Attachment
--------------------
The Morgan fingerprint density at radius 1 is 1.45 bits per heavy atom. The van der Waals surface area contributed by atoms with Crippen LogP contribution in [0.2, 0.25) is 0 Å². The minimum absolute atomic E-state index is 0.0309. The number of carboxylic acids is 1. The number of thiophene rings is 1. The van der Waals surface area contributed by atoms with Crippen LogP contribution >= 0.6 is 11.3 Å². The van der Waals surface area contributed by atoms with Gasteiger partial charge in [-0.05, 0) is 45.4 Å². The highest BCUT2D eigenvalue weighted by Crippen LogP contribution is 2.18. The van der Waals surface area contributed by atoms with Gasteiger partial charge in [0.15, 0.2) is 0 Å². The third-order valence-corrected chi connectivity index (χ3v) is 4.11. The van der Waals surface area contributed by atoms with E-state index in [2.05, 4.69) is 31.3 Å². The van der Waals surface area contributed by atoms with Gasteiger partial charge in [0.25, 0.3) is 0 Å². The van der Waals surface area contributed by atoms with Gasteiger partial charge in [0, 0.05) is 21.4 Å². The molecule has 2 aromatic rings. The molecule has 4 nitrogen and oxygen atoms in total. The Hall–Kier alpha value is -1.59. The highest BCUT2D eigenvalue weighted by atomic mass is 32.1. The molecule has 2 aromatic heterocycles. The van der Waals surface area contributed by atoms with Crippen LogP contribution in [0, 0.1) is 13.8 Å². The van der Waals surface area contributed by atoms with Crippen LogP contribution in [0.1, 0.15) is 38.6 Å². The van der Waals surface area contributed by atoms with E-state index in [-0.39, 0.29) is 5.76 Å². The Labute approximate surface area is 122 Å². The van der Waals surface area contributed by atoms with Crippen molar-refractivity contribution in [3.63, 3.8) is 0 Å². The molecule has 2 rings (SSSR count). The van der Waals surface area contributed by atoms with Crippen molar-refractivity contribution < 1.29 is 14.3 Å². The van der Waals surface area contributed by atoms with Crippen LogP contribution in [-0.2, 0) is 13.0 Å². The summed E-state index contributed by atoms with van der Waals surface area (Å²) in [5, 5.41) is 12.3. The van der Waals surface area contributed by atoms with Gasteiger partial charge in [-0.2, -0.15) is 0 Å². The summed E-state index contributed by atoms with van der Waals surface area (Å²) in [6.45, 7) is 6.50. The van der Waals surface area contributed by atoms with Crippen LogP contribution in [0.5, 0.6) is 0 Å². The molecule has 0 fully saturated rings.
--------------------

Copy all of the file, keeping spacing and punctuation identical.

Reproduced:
The Morgan fingerprint density at radius 1 is 1.45 bits per heavy atom. The van der Waals surface area contributed by atoms with Crippen LogP contribution in [0.2, 0.25) is 0 Å². The minimum absolute atomic E-state index is 0.0309. The number of carboxylic acids is 1. The number of thiophene rings is 1. The van der Waals surface area contributed by atoms with Crippen LogP contribution >= 0.6 is 11.3 Å². The van der Waals surface area contributed by atoms with Gasteiger partial charge in [-0.05, 0) is 45.4 Å². The highest BCUT2D eigenvalue weighted by Crippen LogP contribution is 2.18. The van der Waals surface area contributed by atoms with Gasteiger partial charge in [0.15, 0.2) is 0 Å². The third-order valence-corrected chi connectivity index (χ3v) is 4.11. The van der Waals surface area contributed by atoms with E-state index in [2.05, 4.69) is 31.3 Å². The van der Waals surface area contributed by atoms with Gasteiger partial charge in [0.25, 0.3) is 0 Å². The van der Waals surface area contributed by atoms with Gasteiger partial charge in [0, 0.05) is 21.4 Å². The molecule has 2 aromatic rings. The molecule has 4 nitrogen and oxygen atoms in total. The Hall–Kier alpha value is -1.59. The highest BCUT2D eigenvalue weighted by atomic mass is 32.1. The molecule has 2 aromatic heterocycles. The van der Waals surface area contributed by atoms with Crippen LogP contribution in [0, 0.1) is 13.8 Å². The van der Waals surface area contributed by atoms with Crippen LogP contribution in [0.1, 0.15) is 38.6 Å². The van der Waals surface area contributed by atoms with E-state index in [-0.39, 0.29) is 5.76 Å². The Labute approximate surface area is 122 Å². The van der Waals surface area contributed by atoms with Crippen molar-refractivity contribution in [3.63, 3.8) is 0 Å². The molecule has 2 rings (SSSR count). The van der Waals surface area contributed by atoms with Crippen molar-refractivity contribution < 1.29 is 14.3 Å². The van der Waals surface area contributed by atoms with Crippen LogP contribution in [-0.2, 0) is 13.0 Å². The summed E-state index contributed by atoms with van der Waals surface area (Å²) in [5, 5.41) is 12.3. The van der Waals surface area contributed by atoms with Gasteiger partial charge in [-0.2, -0.15) is 0 Å². The summed E-state index contributed by atoms with van der Waals surface area (Å²) in [6.45, 7) is 6.50. The van der Waals surface area contributed by atoms with Crippen LogP contribution in [0.5, 0.6) is 0 Å². The molecule has 0 fully saturated rings.